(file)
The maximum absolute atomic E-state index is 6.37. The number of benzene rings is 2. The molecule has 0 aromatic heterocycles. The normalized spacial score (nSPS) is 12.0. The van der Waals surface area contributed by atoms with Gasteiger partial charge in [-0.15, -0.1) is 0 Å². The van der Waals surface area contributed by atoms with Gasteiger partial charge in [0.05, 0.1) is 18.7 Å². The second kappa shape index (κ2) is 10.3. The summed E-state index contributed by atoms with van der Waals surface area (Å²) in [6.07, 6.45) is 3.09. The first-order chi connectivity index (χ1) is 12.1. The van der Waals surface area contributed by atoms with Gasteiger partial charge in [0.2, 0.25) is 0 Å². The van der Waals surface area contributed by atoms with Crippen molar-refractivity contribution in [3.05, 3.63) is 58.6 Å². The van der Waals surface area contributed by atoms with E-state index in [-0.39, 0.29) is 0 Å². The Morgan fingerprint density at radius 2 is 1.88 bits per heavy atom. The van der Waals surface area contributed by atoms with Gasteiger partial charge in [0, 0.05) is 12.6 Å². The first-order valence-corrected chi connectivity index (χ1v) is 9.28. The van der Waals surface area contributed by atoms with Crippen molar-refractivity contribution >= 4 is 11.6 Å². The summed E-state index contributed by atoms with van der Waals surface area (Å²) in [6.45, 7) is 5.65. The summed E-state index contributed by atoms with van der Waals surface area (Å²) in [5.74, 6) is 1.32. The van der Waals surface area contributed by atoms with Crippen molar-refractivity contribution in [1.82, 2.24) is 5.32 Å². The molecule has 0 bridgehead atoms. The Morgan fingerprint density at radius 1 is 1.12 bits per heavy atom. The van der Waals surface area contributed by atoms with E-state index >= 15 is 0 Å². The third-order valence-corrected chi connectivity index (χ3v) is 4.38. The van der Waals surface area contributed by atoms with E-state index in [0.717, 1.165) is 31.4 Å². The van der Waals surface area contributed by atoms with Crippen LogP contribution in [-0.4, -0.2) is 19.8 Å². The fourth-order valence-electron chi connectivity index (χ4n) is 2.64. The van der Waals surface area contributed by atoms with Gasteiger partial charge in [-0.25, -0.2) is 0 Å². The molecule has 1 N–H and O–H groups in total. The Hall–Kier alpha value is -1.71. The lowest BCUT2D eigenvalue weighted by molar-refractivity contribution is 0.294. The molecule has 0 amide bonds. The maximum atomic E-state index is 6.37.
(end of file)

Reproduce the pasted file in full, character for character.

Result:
The maximum absolute atomic E-state index is 6.37. The number of benzene rings is 2. The molecule has 0 aromatic heterocycles. The normalized spacial score (nSPS) is 12.0. The van der Waals surface area contributed by atoms with Gasteiger partial charge in [-0.15, -0.1) is 0 Å². The van der Waals surface area contributed by atoms with Gasteiger partial charge in [0.05, 0.1) is 18.7 Å². The second kappa shape index (κ2) is 10.3. The summed E-state index contributed by atoms with van der Waals surface area (Å²) in [6.07, 6.45) is 3.09. The first-order chi connectivity index (χ1) is 12.1. The van der Waals surface area contributed by atoms with Gasteiger partial charge in [0.2, 0.25) is 0 Å². The van der Waals surface area contributed by atoms with Crippen molar-refractivity contribution in [3.05, 3.63) is 58.6 Å². The van der Waals surface area contributed by atoms with E-state index in [-0.39, 0.29) is 0 Å². The Morgan fingerprint density at radius 2 is 1.88 bits per heavy atom. The van der Waals surface area contributed by atoms with Gasteiger partial charge in [0, 0.05) is 12.6 Å². The first-order valence-corrected chi connectivity index (χ1v) is 9.28. The van der Waals surface area contributed by atoms with Crippen molar-refractivity contribution >= 4 is 11.6 Å². The summed E-state index contributed by atoms with van der Waals surface area (Å²) in [6.45, 7) is 5.65. The summed E-state index contributed by atoms with van der Waals surface area (Å²) in [5.74, 6) is 1.32. The van der Waals surface area contributed by atoms with Crippen molar-refractivity contribution in [1.82, 2.24) is 5.32 Å². The molecule has 0 bridgehead atoms. The Morgan fingerprint density at radius 1 is 1.12 bits per heavy atom. The van der Waals surface area contributed by atoms with E-state index >= 15 is 0 Å². The third-order valence-corrected chi connectivity index (χ3v) is 4.38. The van der Waals surface area contributed by atoms with E-state index in [0.717, 1.165) is 31.4 Å². The van der Waals surface area contributed by atoms with Crippen LogP contribution in [-0.4, -0.2) is 19.8 Å². The fourth-order valence-electron chi connectivity index (χ4n) is 2.64. The van der Waals surface area contributed by atoms with Gasteiger partial charge in [-0.25, -0.2) is 0 Å². The molecule has 1 N–H and O–H groups in total. The Hall–Kier alpha value is -1.71. The lowest BCUT2D eigenvalue weighted by molar-refractivity contribution is 0.294. The molecule has 0 amide bonds. The maximum atomic E-state index is 6.37.